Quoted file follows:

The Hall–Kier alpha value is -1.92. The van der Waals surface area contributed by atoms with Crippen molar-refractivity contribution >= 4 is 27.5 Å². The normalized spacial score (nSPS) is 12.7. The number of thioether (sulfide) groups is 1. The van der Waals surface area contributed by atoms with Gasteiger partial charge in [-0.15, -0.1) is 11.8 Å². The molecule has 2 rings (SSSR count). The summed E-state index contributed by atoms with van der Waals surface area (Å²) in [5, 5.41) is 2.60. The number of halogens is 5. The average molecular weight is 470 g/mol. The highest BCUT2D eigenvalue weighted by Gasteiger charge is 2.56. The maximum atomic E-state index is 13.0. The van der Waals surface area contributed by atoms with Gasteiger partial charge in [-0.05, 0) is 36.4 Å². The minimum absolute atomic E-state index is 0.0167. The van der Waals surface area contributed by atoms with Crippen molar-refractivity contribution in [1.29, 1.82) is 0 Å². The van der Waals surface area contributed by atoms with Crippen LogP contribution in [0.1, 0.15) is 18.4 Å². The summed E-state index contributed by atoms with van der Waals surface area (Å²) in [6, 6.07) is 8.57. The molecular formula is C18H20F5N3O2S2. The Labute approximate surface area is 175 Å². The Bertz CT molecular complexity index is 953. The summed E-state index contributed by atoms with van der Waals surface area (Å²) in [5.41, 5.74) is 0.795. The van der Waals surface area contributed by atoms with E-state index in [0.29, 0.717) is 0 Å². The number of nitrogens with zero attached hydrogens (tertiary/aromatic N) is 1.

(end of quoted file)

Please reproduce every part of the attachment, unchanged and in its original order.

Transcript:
The Hall–Kier alpha value is -1.92. The van der Waals surface area contributed by atoms with Crippen molar-refractivity contribution >= 4 is 27.5 Å². The normalized spacial score (nSPS) is 12.7. The number of thioether (sulfide) groups is 1. The van der Waals surface area contributed by atoms with Gasteiger partial charge in [-0.15, -0.1) is 11.8 Å². The molecule has 2 rings (SSSR count). The summed E-state index contributed by atoms with van der Waals surface area (Å²) in [5, 5.41) is 2.60. The number of halogens is 5. The average molecular weight is 470 g/mol. The highest BCUT2D eigenvalue weighted by Gasteiger charge is 2.56. The maximum atomic E-state index is 13.0. The van der Waals surface area contributed by atoms with Gasteiger partial charge in [-0.05, 0) is 36.4 Å². The minimum absolute atomic E-state index is 0.0167. The van der Waals surface area contributed by atoms with Crippen molar-refractivity contribution in [1.29, 1.82) is 0 Å². The van der Waals surface area contributed by atoms with Crippen LogP contribution in [0.1, 0.15) is 18.4 Å². The summed E-state index contributed by atoms with van der Waals surface area (Å²) in [6, 6.07) is 8.57. The molecular formula is C18H20F5N3O2S2. The Labute approximate surface area is 175 Å². The Bertz CT molecular complexity index is 953. The summed E-state index contributed by atoms with van der Waals surface area (Å²) in [5.41, 5.74) is 0.795. The van der Waals surface area contributed by atoms with E-state index in [0.29, 0.717) is 0 Å². The number of nitrogens with zero attached hydrogens (tertiary/aromatic N) is 1.